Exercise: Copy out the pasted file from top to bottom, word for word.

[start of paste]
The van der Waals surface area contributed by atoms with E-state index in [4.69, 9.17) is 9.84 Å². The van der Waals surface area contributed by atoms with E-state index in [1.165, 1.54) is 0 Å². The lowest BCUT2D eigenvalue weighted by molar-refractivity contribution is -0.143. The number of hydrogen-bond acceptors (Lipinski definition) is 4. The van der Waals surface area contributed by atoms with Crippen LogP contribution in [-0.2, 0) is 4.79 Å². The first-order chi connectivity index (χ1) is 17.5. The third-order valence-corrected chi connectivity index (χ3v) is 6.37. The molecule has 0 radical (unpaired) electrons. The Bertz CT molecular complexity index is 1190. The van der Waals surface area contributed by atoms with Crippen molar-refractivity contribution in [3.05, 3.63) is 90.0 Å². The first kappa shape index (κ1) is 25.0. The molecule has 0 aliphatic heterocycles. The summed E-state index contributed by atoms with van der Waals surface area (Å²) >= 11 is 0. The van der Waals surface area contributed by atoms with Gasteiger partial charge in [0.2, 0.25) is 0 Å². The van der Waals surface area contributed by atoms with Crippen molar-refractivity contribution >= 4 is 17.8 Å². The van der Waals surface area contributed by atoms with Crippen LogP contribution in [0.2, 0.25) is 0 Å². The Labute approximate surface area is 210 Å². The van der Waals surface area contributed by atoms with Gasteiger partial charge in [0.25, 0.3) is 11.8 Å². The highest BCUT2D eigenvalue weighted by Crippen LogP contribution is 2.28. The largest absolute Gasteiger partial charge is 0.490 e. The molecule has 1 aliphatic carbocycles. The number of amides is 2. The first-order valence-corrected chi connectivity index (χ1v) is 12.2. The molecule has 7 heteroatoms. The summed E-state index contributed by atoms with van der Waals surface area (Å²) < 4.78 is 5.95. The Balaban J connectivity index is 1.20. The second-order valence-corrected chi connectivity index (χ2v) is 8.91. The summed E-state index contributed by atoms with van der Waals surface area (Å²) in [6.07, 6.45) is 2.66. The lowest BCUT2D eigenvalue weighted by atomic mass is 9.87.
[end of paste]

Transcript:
The van der Waals surface area contributed by atoms with E-state index in [4.69, 9.17) is 9.84 Å². The van der Waals surface area contributed by atoms with E-state index in [1.165, 1.54) is 0 Å². The lowest BCUT2D eigenvalue weighted by molar-refractivity contribution is -0.143. The number of hydrogen-bond acceptors (Lipinski definition) is 4. The van der Waals surface area contributed by atoms with Crippen LogP contribution in [-0.2, 0) is 4.79 Å². The first-order chi connectivity index (χ1) is 17.5. The third-order valence-corrected chi connectivity index (χ3v) is 6.37. The molecule has 0 radical (unpaired) electrons. The Bertz CT molecular complexity index is 1190. The van der Waals surface area contributed by atoms with Crippen molar-refractivity contribution in [3.05, 3.63) is 90.0 Å². The first kappa shape index (κ1) is 25.0. The molecule has 0 aliphatic heterocycles. The summed E-state index contributed by atoms with van der Waals surface area (Å²) >= 11 is 0. The van der Waals surface area contributed by atoms with Gasteiger partial charge in [0.2, 0.25) is 0 Å². The van der Waals surface area contributed by atoms with Crippen molar-refractivity contribution >= 4 is 17.8 Å². The van der Waals surface area contributed by atoms with Crippen LogP contribution in [0.2, 0.25) is 0 Å². The Labute approximate surface area is 210 Å². The van der Waals surface area contributed by atoms with Gasteiger partial charge in [0.25, 0.3) is 11.8 Å². The highest BCUT2D eigenvalue weighted by Crippen LogP contribution is 2.28. The largest absolute Gasteiger partial charge is 0.490 e. The molecule has 1 aliphatic carbocycles. The number of amides is 2. The first-order valence-corrected chi connectivity index (χ1v) is 12.2. The molecule has 7 heteroatoms. The summed E-state index contributed by atoms with van der Waals surface area (Å²) < 4.78 is 5.95. The Balaban J connectivity index is 1.20. The second-order valence-corrected chi connectivity index (χ2v) is 8.91. The summed E-state index contributed by atoms with van der Waals surface area (Å²) in [6.07, 6.45) is 2.66. The lowest BCUT2D eigenvalue weighted by atomic mass is 9.87.